Monday, December 12, 2005

How Can You Compete Against Wisconsin's Numbers?

It only seems natural to wonder if Wisconsin might not become dominant in lightweight rowing, simply because with a larger student body than most of the competition they have so many more potential athletes to recruit from. Looking at last year's final top 10 rankings, there are two schools with larger student bodies - UCSB and Ohio State - but those programs are not varsity (I'm only concerned with undergraduate populations). Interestingly, last year's second place boat, Princeton, had the second smallest undergraduate population at 4,678, just 100 more than Lehigh. Wisconsin has 29,078 undergraduates. I also suspected that Wisconsin might offer some scholarship money for lightweights, but a reader told me that is no longer true. If Princeton, Radcliffe, and Stanford are able to offer some admissions preference to rowers, that certainly helps them compete for recruits with Wisco. Studies have shown that rowers are likely to be the smartest group of athletes on campus so that means that many are potential candidates for admission into those selective schools (and of course, lightweights are smartest among rowers!), but there are many more who are not. How then, can schools like Princeton and Radcliffe continue to compete with fewer high school recruits to choose from (due to admissions requirements) and fewer walk-ons to recruit (due to smaller student populations)? Radcliffe's situation is somewhat tempered by the fact that they have a large student body (9,519), but they certainly have difficult admissions requirements. Princeton has a very difficult situation with tough admissions and a small student body. Even worse is a school like Lehigh with very few, if any, recruits, selective admissions, and a small student body. On the other hand, some of the state schools should have a lot of potential if they can just improve recruiting. Ohio State has over 35,000 undergraduates from which to recruit. Of the 2005 top ten schools, however, only four have student populations over 10,000, a reflection of the dearth of scholarships and varsity programs in many of those schools.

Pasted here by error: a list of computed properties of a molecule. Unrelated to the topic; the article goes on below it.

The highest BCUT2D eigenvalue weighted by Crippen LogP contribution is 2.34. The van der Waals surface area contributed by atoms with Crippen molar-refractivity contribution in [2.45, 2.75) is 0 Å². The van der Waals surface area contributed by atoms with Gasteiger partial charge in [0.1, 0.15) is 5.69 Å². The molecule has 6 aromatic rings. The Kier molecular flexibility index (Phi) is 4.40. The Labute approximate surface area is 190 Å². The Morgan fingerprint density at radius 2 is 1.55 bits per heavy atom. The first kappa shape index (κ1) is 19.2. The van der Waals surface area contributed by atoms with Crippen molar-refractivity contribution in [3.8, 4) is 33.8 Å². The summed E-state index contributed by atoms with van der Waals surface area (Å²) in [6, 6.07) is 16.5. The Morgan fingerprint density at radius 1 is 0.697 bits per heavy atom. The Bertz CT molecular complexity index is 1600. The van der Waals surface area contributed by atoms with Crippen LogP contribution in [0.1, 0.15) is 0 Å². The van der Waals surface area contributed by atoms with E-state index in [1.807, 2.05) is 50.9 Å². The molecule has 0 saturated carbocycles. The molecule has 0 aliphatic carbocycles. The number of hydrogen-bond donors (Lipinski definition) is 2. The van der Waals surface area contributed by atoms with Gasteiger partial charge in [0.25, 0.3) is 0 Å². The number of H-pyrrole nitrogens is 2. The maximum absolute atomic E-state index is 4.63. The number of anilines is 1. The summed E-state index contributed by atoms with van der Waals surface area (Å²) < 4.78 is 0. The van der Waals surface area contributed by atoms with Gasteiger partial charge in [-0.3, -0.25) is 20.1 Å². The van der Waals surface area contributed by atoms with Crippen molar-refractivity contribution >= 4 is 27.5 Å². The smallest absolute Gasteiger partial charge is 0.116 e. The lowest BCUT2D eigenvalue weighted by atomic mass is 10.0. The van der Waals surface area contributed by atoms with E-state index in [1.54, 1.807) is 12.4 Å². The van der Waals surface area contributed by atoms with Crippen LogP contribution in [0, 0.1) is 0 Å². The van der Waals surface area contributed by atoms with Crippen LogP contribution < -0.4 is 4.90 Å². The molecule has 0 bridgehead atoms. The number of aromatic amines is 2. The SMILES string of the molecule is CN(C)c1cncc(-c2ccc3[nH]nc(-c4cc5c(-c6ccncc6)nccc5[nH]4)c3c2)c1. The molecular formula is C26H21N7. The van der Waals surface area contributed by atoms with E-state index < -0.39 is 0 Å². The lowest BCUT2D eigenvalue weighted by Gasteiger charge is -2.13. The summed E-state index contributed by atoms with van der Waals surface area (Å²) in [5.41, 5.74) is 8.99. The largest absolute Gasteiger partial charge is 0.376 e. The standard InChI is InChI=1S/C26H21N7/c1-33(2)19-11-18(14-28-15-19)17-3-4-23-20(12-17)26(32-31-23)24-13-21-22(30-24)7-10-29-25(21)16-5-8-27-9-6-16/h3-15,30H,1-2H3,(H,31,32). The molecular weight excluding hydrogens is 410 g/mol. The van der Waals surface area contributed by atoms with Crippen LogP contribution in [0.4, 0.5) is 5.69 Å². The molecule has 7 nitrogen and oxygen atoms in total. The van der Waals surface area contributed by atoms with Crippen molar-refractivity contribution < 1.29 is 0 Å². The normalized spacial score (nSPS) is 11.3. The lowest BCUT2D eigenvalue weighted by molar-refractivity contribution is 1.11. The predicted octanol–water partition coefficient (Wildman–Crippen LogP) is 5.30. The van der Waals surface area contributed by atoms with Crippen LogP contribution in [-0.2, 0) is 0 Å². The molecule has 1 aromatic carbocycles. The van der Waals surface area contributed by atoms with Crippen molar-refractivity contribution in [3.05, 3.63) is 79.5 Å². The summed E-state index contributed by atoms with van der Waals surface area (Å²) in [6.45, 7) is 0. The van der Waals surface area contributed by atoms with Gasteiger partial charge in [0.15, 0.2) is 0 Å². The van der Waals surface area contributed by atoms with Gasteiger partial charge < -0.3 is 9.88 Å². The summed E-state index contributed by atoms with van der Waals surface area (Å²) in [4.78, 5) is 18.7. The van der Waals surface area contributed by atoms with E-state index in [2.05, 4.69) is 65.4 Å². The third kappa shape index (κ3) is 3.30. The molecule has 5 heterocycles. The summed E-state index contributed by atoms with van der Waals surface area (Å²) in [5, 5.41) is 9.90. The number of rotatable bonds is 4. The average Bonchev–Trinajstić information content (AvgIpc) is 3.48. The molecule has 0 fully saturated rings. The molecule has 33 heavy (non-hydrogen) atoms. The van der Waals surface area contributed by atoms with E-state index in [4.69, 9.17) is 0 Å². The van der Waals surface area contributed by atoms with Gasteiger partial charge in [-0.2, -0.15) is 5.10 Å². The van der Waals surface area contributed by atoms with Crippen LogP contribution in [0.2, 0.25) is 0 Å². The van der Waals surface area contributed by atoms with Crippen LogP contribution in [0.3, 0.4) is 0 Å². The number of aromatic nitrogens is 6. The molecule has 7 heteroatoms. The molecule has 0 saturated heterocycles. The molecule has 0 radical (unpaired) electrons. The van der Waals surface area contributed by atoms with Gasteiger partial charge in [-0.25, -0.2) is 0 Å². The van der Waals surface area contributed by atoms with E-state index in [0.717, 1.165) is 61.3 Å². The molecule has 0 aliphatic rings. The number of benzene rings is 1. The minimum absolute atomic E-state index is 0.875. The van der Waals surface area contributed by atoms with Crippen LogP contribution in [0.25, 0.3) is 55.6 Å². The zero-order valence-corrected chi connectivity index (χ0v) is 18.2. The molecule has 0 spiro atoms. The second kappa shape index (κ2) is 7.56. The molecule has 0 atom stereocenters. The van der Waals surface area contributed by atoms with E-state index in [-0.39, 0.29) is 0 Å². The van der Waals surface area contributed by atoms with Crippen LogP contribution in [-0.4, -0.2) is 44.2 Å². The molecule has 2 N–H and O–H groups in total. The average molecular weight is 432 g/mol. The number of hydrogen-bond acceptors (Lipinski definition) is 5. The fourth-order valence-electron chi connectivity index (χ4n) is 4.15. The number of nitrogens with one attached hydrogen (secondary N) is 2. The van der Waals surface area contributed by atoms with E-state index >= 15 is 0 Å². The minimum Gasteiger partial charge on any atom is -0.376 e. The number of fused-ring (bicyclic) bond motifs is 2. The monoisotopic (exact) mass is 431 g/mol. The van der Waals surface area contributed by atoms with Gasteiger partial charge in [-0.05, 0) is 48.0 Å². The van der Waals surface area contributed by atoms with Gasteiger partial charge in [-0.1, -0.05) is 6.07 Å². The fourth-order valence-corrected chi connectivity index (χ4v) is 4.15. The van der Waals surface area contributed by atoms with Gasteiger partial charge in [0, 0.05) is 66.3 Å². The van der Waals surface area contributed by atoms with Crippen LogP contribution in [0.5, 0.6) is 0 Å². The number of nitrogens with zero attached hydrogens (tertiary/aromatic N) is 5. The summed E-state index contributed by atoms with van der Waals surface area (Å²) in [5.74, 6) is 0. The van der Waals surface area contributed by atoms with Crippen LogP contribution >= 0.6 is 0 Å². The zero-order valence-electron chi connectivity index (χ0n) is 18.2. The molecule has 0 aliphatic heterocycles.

This situation should even be worse for the heavyweights. With all of the scholarship money sloshing around those programs, Ivy schools, which are unable to offer scholarships, and small schools should have problems competing. Of last year's top ten heavyweight boats, 6 have student populations over 10,000 with a seventh, Radcliffe, at close to 10,000. Because of the lack of scholarship money in lightweight programs, the smaller schools are probably better able to compete and admissions preferences for varsity programs are a big recruiting advantage. It's hard to think of another sport (hockey maybe?) in which small schools can win national championships. It's hard to imagine that small schools can remain competitive in heavyweight rowing for too much longer, although only time will tell. Although every lightweight rower would like to be on scholarship, it's the lack of scholarships that make lightweight rowing as competitive as it is. There's a pretty wide disparity between the first tier and the second tier of V8s, but that seems to be narrowing as some occasional lightweight schools are adding permanent lightweight programs. The NCAA's presence in heavyweight rowing has had quite an effect on that sport, bringing big scholarship money, tiers of competition (DI, DII, DIII), and removal of the heavyweight women's championship from the wider rowing community. I've heard heavyweight coaches say this is all a good thing, but I have my doubts. I think that lightweight rowing is the place where small schools will continue to be nationally competitive, and smart coaches will increase their focus on lightweights for that very reason.

This discussion raises another question, - just how many women's lightweight programs are there? Over the next week or so I'll be doing some research into that question and will post my results to see if they square with what you think.

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